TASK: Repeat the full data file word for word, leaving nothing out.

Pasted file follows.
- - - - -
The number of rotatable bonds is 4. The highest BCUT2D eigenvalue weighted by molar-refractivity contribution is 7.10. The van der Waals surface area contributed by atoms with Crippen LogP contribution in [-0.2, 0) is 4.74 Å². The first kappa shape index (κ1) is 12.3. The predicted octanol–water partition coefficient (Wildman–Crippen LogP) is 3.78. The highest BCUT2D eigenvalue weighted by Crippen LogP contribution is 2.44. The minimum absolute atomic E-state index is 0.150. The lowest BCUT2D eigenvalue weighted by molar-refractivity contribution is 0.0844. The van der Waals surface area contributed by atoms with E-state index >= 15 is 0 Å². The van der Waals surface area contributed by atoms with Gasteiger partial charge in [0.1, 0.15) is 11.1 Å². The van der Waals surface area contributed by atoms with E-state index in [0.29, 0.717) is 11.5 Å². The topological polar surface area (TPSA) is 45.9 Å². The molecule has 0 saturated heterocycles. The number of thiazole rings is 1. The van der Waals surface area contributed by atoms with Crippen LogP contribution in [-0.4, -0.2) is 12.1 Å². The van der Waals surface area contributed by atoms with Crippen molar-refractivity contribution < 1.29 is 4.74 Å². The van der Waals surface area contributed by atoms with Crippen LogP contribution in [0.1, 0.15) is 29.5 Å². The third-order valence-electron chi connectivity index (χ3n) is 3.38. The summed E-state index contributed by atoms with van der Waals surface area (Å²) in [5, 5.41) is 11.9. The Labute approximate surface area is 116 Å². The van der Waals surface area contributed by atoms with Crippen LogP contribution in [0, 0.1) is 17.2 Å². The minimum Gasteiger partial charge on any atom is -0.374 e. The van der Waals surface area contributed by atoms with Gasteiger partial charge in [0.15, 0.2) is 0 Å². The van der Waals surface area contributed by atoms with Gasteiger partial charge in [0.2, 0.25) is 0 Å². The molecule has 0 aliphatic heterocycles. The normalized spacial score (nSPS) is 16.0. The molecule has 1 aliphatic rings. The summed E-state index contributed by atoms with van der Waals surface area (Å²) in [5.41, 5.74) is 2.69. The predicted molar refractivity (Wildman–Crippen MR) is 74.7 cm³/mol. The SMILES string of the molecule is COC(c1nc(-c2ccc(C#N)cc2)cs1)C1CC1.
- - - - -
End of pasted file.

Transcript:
The number of rotatable bonds is 4. The highest BCUT2D eigenvalue weighted by molar-refractivity contribution is 7.10. The van der Waals surface area contributed by atoms with Crippen LogP contribution in [-0.2, 0) is 4.74 Å². The first kappa shape index (κ1) is 12.3. The predicted octanol–water partition coefficient (Wildman–Crippen LogP) is 3.78. The highest BCUT2D eigenvalue weighted by Crippen LogP contribution is 2.44. The minimum absolute atomic E-state index is 0.150. The lowest BCUT2D eigenvalue weighted by molar-refractivity contribution is 0.0844. The van der Waals surface area contributed by atoms with E-state index >= 15 is 0 Å². The van der Waals surface area contributed by atoms with Gasteiger partial charge in [0.1, 0.15) is 11.1 Å². The van der Waals surface area contributed by atoms with E-state index in [0.29, 0.717) is 11.5 Å². The topological polar surface area (TPSA) is 45.9 Å². The molecule has 0 saturated heterocycles. The number of thiazole rings is 1. The van der Waals surface area contributed by atoms with Crippen LogP contribution in [-0.4, -0.2) is 12.1 Å². The van der Waals surface area contributed by atoms with Crippen molar-refractivity contribution < 1.29 is 4.74 Å². The van der Waals surface area contributed by atoms with Crippen LogP contribution in [0.1, 0.15) is 29.5 Å². The third-order valence-electron chi connectivity index (χ3n) is 3.38. The summed E-state index contributed by atoms with van der Waals surface area (Å²) in [5, 5.41) is 11.9. The Labute approximate surface area is 116 Å². The van der Waals surface area contributed by atoms with Crippen LogP contribution in [0, 0.1) is 17.2 Å². The minimum Gasteiger partial charge on any atom is -0.374 e. The van der Waals surface area contributed by atoms with Gasteiger partial charge in [0.15, 0.2) is 0 Å². The van der Waals surface area contributed by atoms with Gasteiger partial charge in [0.2, 0.25) is 0 Å². The molecule has 0 aliphatic heterocycles. The normalized spacial score (nSPS) is 16.0. The molecule has 1 aliphatic rings. The summed E-state index contributed by atoms with van der Waals surface area (Å²) in [5.41, 5.74) is 2.69. The predicted molar refractivity (Wildman–Crippen MR) is 74.7 cm³/mol. The SMILES string of the molecule is COC(c1nc(-c2ccc(C#N)cc2)cs1)C1CC1.